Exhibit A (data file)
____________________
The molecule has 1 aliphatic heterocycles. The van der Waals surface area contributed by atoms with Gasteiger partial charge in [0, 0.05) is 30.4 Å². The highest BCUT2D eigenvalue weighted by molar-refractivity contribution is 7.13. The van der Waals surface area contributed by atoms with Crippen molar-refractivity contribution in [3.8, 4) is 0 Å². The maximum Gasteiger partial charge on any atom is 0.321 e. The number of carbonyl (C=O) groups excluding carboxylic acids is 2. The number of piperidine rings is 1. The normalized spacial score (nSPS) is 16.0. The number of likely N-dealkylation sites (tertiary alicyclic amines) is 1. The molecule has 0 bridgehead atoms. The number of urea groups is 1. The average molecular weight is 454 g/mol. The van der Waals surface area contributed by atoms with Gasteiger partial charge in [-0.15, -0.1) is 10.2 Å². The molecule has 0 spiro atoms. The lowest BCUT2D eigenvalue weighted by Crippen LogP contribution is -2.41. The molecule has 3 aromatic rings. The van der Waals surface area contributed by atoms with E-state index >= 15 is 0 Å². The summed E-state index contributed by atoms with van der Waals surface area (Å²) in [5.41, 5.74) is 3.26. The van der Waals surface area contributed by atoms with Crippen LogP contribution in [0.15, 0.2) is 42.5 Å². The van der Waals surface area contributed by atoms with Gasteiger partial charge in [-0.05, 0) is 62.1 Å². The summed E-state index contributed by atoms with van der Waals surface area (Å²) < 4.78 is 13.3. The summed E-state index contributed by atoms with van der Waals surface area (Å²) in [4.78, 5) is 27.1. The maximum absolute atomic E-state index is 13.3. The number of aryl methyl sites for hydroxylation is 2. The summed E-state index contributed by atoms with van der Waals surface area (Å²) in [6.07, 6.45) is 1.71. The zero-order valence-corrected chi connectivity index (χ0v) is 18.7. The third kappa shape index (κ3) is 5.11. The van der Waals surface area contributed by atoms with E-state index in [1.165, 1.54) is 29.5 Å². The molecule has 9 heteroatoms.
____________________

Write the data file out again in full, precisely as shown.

The molecule has 1 aliphatic heterocycles. The van der Waals surface area contributed by atoms with Gasteiger partial charge in [0, 0.05) is 30.4 Å². The highest BCUT2D eigenvalue weighted by molar-refractivity contribution is 7.13. The van der Waals surface area contributed by atoms with Crippen molar-refractivity contribution in [3.8, 4) is 0 Å². The maximum Gasteiger partial charge on any atom is 0.321 e. The number of carbonyl (C=O) groups excluding carboxylic acids is 2. The number of piperidine rings is 1. The normalized spacial score (nSPS) is 16.0. The number of likely N-dealkylation sites (tertiary alicyclic amines) is 1. The molecule has 0 bridgehead atoms. The number of urea groups is 1. The average molecular weight is 454 g/mol. The van der Waals surface area contributed by atoms with Gasteiger partial charge in [-0.15, -0.1) is 10.2 Å². The molecule has 0 spiro atoms. The lowest BCUT2D eigenvalue weighted by Crippen LogP contribution is -2.41. The molecule has 3 aromatic rings. The van der Waals surface area contributed by atoms with E-state index >= 15 is 0 Å². The summed E-state index contributed by atoms with van der Waals surface area (Å²) in [5.41, 5.74) is 3.26. The van der Waals surface area contributed by atoms with Crippen LogP contribution in [0.15, 0.2) is 42.5 Å². The van der Waals surface area contributed by atoms with Gasteiger partial charge in [-0.05, 0) is 62.1 Å². The summed E-state index contributed by atoms with van der Waals surface area (Å²) < 4.78 is 13.3. The summed E-state index contributed by atoms with van der Waals surface area (Å²) in [4.78, 5) is 27.1. The maximum absolute atomic E-state index is 13.3. The number of aryl methyl sites for hydroxylation is 2. The summed E-state index contributed by atoms with van der Waals surface area (Å²) in [6.07, 6.45) is 1.71. The zero-order valence-corrected chi connectivity index (χ0v) is 18.7. The third kappa shape index (κ3) is 5.11. The van der Waals surface area contributed by atoms with E-state index in [1.165, 1.54) is 29.5 Å². The molecule has 9 heteroatoms.